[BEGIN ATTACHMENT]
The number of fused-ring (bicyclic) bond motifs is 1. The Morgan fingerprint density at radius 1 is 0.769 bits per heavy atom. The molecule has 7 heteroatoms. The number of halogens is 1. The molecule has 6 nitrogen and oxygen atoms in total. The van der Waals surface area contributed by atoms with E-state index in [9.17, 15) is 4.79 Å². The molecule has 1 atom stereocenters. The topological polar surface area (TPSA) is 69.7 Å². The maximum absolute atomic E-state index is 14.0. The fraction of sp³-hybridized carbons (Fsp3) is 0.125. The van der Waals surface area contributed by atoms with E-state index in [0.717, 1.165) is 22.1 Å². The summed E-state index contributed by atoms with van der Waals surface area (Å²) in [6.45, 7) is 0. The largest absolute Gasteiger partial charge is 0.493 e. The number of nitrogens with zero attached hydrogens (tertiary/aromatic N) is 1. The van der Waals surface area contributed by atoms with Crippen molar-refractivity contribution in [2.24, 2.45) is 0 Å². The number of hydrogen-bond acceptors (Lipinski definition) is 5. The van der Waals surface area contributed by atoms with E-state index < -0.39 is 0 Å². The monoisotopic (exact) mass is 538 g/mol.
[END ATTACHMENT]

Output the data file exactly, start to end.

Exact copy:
The number of fused-ring (bicyclic) bond motifs is 1. The Morgan fingerprint density at radius 1 is 0.769 bits per heavy atom. The molecule has 7 heteroatoms. The number of halogens is 1. The molecule has 6 nitrogen and oxygen atoms in total. The van der Waals surface area contributed by atoms with E-state index in [9.17, 15) is 4.79 Å². The molecule has 1 atom stereocenters. The topological polar surface area (TPSA) is 69.7 Å². The maximum absolute atomic E-state index is 14.0. The fraction of sp³-hybridized carbons (Fsp3) is 0.125. The van der Waals surface area contributed by atoms with E-state index in [0.717, 1.165) is 22.1 Å². The summed E-state index contributed by atoms with van der Waals surface area (Å²) in [6.45, 7) is 0. The largest absolute Gasteiger partial charge is 0.493 e. The number of nitrogens with zero attached hydrogens (tertiary/aromatic N) is 1. The van der Waals surface area contributed by atoms with Crippen molar-refractivity contribution in [2.24, 2.45) is 0 Å². The number of hydrogen-bond acceptors (Lipinski definition) is 5. The van der Waals surface area contributed by atoms with E-state index < -0.39 is 0 Å². The monoisotopic (exact) mass is 538 g/mol.